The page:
You've got lots of reasons not to rough it in the woods, right? Here's why they're all bogus
If you’re like many of us, you’ve always meant to do it—“but.” The only thing standing between you and the rustic serenity of the great outdoors is your mountain of excuses. Well, it may be time to reconsider.
Camping is not only a great way to bond with your family, it can actually be good for you too. Researchers have found that people are happier and better able to manage stress when they’re outdoors. In one study, those who walked on an outdoor track moved faster and experienced more positive emotions than those who walked indoors. MRI (magnetic resonance imaging) scans have found that when people look at mountains, forests and other outdoor landscapes, they experience more activity in the parts of the brain tied to emotional stability, a positive outlook and happy memories. Nature may even strengthen your immune system: Japanese researchers found that women who spent two to four hours walking in the woods on two consecutive days experienced a nearly 50 percent increase in the activity of cancer-fighting white blood cells. Other studies have shown that communing with the great outdoors sharpens memory and attention span—and may even boost your creativity. Not to mention the fact that you’re getting exercise, which is good for your heart, bones and mind.
What’s that you say? You’d be completely sold—except for those airtight excuses? Read on.
“I’D THROW MY BACK OUT AFTER SLEEPING ON THE GROUND!”
Reality check: Not if you try a comfy, lightweight mattress. Today’s products—which are also known as air pads—weigh only a few pounds and contain warm materials such as Primaloft, says Veronica Malone, a supervisor at REI in Paramus. They also come with high-tech features that prevent them from deflating. You can even use the mattress for a houseguest when you’re not heading out to the woods. “If you splurge on one item, it should be the sleeping pad,” says Russell Rayot, a store manager at Campmor in Paramus.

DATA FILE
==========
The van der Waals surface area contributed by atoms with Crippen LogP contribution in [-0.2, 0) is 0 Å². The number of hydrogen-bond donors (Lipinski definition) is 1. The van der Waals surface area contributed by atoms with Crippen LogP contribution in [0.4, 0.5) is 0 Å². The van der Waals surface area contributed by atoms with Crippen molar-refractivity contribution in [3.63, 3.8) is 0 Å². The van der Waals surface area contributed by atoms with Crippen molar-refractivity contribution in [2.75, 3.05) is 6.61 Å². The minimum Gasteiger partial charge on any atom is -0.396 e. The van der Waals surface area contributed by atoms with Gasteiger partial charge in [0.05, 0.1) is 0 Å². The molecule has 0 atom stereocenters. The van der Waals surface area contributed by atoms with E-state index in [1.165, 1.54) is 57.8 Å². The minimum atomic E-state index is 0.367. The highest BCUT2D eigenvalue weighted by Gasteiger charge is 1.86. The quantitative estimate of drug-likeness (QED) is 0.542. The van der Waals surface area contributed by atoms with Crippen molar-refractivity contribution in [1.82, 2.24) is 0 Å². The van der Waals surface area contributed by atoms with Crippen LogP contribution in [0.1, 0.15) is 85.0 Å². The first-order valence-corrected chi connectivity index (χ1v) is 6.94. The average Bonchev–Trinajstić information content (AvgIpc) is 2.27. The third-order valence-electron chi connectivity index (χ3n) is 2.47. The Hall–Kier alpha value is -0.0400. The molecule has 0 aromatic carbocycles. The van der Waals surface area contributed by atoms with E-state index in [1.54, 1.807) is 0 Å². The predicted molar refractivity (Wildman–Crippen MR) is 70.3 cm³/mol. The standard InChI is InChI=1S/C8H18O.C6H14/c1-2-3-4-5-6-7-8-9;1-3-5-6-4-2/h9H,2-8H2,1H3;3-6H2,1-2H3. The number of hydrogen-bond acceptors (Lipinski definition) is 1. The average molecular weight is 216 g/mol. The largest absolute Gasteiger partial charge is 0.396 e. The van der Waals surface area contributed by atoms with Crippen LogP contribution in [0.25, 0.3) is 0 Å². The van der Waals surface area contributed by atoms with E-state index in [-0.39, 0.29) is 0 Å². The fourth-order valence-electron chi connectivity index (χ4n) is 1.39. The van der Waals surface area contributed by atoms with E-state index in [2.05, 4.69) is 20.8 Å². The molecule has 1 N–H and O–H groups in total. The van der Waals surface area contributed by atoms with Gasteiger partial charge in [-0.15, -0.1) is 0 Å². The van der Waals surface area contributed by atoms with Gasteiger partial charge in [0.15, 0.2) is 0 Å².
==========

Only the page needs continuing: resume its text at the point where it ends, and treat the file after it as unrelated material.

“I MIGHT ENCOUNTER BUGS OR- EVEN WORSE- WILD ANIMALS!”
Reality check: You can keep pesky critters away with some common sense. Be sure the netting in your tent isn’t ripped and the zipper can be closed completely. Also, steer clear of water, fallen trees and piles of logs or rocks, since bugs tend to favor moisture and darkness. Set up your tent in an area with low grass, and light a fire to keep bugs at bay. Bugs are attracted to sweat, so take a shower at the campground facility or cool off in a lake or pond. Use unscented deodorant, creams and soaps, since bugs are also attracted to perfumes. And be sure to clean up after you eat because flies, toads and mice are drawn to food (and snakes seek out those animals). Wash cooking utensils well, and be sure there are no crumbs near your tent. Finally, consider using a bug repellant containing deet—and spray your clothing as well as your tent.
“I’D HAVE TO FORAGE FOR FOOD!”
Reality check: Not if you can bring your own gourmet picnic! Some restaurants and delis can pack up a moveable feast with everything from free-range chicken and barbecued pork to a cheese platter and artisanal chocolates. Even a few hearty sandwiches might suffice. Try Market Basket in Franklin Lakes or The Fresh Market in Montvale. Or simply bring your portable barbecue grill from home and cook what you normally eat—chili, spaghetti, chicken. Consider making hot dogs on a stick and/or s’mores for the kids. If you don’t have a portable grill, consider purchasing a propane stove like a two-burner Coleman (around $100), suggests Rayot. It may even come in handy during the next power outage.